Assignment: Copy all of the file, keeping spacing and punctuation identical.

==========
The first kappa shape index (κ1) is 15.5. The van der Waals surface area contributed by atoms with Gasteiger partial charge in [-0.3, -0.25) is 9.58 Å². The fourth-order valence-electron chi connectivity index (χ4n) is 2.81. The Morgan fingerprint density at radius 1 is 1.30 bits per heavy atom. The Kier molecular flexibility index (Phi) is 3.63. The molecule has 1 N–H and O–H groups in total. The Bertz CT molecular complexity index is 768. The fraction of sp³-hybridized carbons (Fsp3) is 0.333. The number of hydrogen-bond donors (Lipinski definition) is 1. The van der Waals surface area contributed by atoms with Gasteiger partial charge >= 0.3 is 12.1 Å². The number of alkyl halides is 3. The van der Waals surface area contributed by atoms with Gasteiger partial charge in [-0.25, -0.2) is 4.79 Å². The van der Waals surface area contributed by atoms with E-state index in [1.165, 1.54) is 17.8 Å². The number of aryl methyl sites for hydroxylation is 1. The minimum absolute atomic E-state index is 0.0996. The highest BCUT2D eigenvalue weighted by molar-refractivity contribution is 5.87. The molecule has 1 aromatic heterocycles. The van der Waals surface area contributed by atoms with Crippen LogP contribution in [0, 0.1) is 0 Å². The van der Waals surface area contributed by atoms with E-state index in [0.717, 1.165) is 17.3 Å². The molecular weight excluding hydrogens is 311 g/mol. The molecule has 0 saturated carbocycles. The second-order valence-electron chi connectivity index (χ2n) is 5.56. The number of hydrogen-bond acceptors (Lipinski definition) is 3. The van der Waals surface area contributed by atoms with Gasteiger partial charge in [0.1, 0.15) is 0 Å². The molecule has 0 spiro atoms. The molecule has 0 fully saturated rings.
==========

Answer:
The first kappa shape index (κ1) is 15.5. The van der Waals surface area contributed by atoms with Gasteiger partial charge in [-0.3, -0.25) is 9.58 Å². The fourth-order valence-electron chi connectivity index (χ4n) is 2.81. The Morgan fingerprint density at radius 1 is 1.30 bits per heavy atom. The Kier molecular flexibility index (Phi) is 3.63. The molecule has 1 N–H and O–H groups in total. The Bertz CT molecular complexity index is 768. The fraction of sp³-hybridized carbons (Fsp3) is 0.333. The number of hydrogen-bond donors (Lipinski definition) is 1. The van der Waals surface area contributed by atoms with Gasteiger partial charge >= 0.3 is 12.1 Å². The number of alkyl halides is 3. The van der Waals surface area contributed by atoms with Gasteiger partial charge in [-0.25, -0.2) is 4.79 Å². The van der Waals surface area contributed by atoms with E-state index in [1.165, 1.54) is 17.8 Å². The number of aryl methyl sites for hydroxylation is 1. The minimum absolute atomic E-state index is 0.0996. The highest BCUT2D eigenvalue weighted by molar-refractivity contribution is 5.87. The molecule has 1 aromatic heterocycles. The van der Waals surface area contributed by atoms with Crippen LogP contribution in [0, 0.1) is 0 Å². The van der Waals surface area contributed by atoms with E-state index in [0.717, 1.165) is 17.3 Å². The molecular weight excluding hydrogens is 311 g/mol. The molecule has 0 saturated carbocycles. The second-order valence-electron chi connectivity index (χ2n) is 5.56. The number of hydrogen-bond acceptors (Lipinski definition) is 3. The van der Waals surface area contributed by atoms with Gasteiger partial charge in [0.1, 0.15) is 0 Å². The molecule has 0 spiro atoms. The molecule has 0 fully saturated rings.